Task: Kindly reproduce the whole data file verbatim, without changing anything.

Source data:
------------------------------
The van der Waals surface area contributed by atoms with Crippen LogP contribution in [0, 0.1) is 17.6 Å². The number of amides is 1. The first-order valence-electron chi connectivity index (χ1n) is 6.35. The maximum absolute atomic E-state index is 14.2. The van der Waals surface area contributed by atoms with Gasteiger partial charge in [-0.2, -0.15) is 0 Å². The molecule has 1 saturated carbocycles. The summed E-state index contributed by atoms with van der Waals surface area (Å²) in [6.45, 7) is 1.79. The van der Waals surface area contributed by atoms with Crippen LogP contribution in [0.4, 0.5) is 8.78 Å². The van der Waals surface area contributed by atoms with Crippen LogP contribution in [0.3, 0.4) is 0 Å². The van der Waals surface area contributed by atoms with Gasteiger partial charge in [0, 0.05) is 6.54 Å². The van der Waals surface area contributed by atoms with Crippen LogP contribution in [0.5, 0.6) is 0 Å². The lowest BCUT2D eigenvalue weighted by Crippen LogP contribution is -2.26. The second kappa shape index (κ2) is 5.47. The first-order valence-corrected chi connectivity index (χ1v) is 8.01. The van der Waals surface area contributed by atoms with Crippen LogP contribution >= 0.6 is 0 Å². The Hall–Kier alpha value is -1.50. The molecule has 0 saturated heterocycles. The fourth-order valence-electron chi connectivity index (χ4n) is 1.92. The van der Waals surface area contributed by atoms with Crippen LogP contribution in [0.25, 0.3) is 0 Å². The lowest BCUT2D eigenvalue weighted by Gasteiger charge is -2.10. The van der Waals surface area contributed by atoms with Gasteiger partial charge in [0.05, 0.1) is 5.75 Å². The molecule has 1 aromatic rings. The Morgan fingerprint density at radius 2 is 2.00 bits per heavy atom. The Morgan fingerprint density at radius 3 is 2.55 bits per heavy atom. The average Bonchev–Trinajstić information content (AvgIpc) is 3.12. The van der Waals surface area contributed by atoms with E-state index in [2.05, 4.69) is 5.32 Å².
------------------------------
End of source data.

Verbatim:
The van der Waals surface area contributed by atoms with Crippen LogP contribution in [0, 0.1) is 17.6 Å². The number of amides is 1. The first-order valence-electron chi connectivity index (χ1n) is 6.35. The maximum absolute atomic E-state index is 14.2. The van der Waals surface area contributed by atoms with Gasteiger partial charge in [-0.2, -0.15) is 0 Å². The molecule has 1 saturated carbocycles. The summed E-state index contributed by atoms with van der Waals surface area (Å²) in [6.45, 7) is 1.79. The van der Waals surface area contributed by atoms with Crippen LogP contribution in [0.4, 0.5) is 8.78 Å². The van der Waals surface area contributed by atoms with Crippen LogP contribution in [0.3, 0.4) is 0 Å². The van der Waals surface area contributed by atoms with Gasteiger partial charge in [0, 0.05) is 6.54 Å². The van der Waals surface area contributed by atoms with Crippen LogP contribution in [0.5, 0.6) is 0 Å². The lowest BCUT2D eigenvalue weighted by Crippen LogP contribution is -2.26. The second kappa shape index (κ2) is 5.47. The first-order valence-corrected chi connectivity index (χ1v) is 8.01. The van der Waals surface area contributed by atoms with Crippen LogP contribution >= 0.6 is 0 Å². The Hall–Kier alpha value is -1.50. The molecule has 0 saturated heterocycles. The fourth-order valence-electron chi connectivity index (χ4n) is 1.92. The van der Waals surface area contributed by atoms with Crippen LogP contribution in [0.25, 0.3) is 0 Å². The lowest BCUT2D eigenvalue weighted by Gasteiger charge is -2.10. The van der Waals surface area contributed by atoms with Gasteiger partial charge in [0.05, 0.1) is 5.75 Å². The molecule has 1 aromatic rings. The Morgan fingerprint density at radius 2 is 2.00 bits per heavy atom. The Morgan fingerprint density at radius 3 is 2.55 bits per heavy atom. The average Bonchev–Trinajstić information content (AvgIpc) is 3.12. The van der Waals surface area contributed by atoms with E-state index in [2.05, 4.69) is 5.32 Å².